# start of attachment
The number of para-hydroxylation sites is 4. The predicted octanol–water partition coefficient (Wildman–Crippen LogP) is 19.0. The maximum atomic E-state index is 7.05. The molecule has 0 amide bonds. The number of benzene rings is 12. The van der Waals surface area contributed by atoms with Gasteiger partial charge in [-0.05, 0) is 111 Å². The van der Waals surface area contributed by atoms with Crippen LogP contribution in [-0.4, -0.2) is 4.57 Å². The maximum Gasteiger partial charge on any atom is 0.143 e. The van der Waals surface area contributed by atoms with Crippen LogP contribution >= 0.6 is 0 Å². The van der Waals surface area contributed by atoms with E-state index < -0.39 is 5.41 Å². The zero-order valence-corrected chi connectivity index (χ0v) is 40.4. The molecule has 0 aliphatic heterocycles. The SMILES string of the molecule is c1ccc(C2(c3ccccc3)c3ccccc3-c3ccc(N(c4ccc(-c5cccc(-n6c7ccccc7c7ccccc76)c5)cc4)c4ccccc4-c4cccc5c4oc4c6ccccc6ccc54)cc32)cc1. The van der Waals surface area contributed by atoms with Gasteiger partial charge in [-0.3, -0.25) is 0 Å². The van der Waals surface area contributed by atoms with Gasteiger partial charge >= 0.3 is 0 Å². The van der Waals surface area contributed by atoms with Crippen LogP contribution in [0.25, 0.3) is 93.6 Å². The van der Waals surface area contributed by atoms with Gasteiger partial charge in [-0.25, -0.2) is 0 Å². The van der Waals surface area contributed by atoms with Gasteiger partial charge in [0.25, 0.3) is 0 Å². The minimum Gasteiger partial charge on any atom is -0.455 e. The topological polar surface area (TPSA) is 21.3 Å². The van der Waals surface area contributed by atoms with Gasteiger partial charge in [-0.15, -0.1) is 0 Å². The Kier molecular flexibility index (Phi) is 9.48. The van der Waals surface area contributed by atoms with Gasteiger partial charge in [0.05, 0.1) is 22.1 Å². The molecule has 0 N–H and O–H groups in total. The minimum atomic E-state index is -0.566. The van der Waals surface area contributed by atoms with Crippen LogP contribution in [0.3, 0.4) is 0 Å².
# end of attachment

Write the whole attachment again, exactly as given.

The number of para-hydroxylation sites is 4. The predicted octanol–water partition coefficient (Wildman–Crippen LogP) is 19.0. The maximum atomic E-state index is 7.05. The molecule has 0 amide bonds. The number of benzene rings is 12. The van der Waals surface area contributed by atoms with Gasteiger partial charge in [-0.05, 0) is 111 Å². The van der Waals surface area contributed by atoms with Crippen LogP contribution in [-0.4, -0.2) is 4.57 Å². The maximum Gasteiger partial charge on any atom is 0.143 e. The van der Waals surface area contributed by atoms with Crippen LogP contribution >= 0.6 is 0 Å². The van der Waals surface area contributed by atoms with E-state index < -0.39 is 5.41 Å². The zero-order valence-corrected chi connectivity index (χ0v) is 40.4. The molecule has 0 aliphatic heterocycles. The SMILES string of the molecule is c1ccc(C2(c3ccccc3)c3ccccc3-c3ccc(N(c4ccc(-c5cccc(-n6c7ccccc7c7ccccc76)c5)cc4)c4ccccc4-c4cccc5c4oc4c6ccccc6ccc54)cc32)cc1. The van der Waals surface area contributed by atoms with Gasteiger partial charge in [-0.3, -0.25) is 0 Å². The van der Waals surface area contributed by atoms with Gasteiger partial charge >= 0.3 is 0 Å². The van der Waals surface area contributed by atoms with Crippen LogP contribution in [0.25, 0.3) is 93.6 Å². The van der Waals surface area contributed by atoms with Gasteiger partial charge in [-0.25, -0.2) is 0 Å². The van der Waals surface area contributed by atoms with Gasteiger partial charge in [0.25, 0.3) is 0 Å². The minimum Gasteiger partial charge on any atom is -0.455 e. The topological polar surface area (TPSA) is 21.3 Å². The van der Waals surface area contributed by atoms with Gasteiger partial charge in [-0.15, -0.1) is 0 Å². The Kier molecular flexibility index (Phi) is 9.48. The van der Waals surface area contributed by atoms with Gasteiger partial charge in [0.05, 0.1) is 22.1 Å². The molecule has 0 N–H and O–H groups in total. The minimum atomic E-state index is -0.566. The van der Waals surface area contributed by atoms with Crippen LogP contribution in [0.3, 0.4) is 0 Å².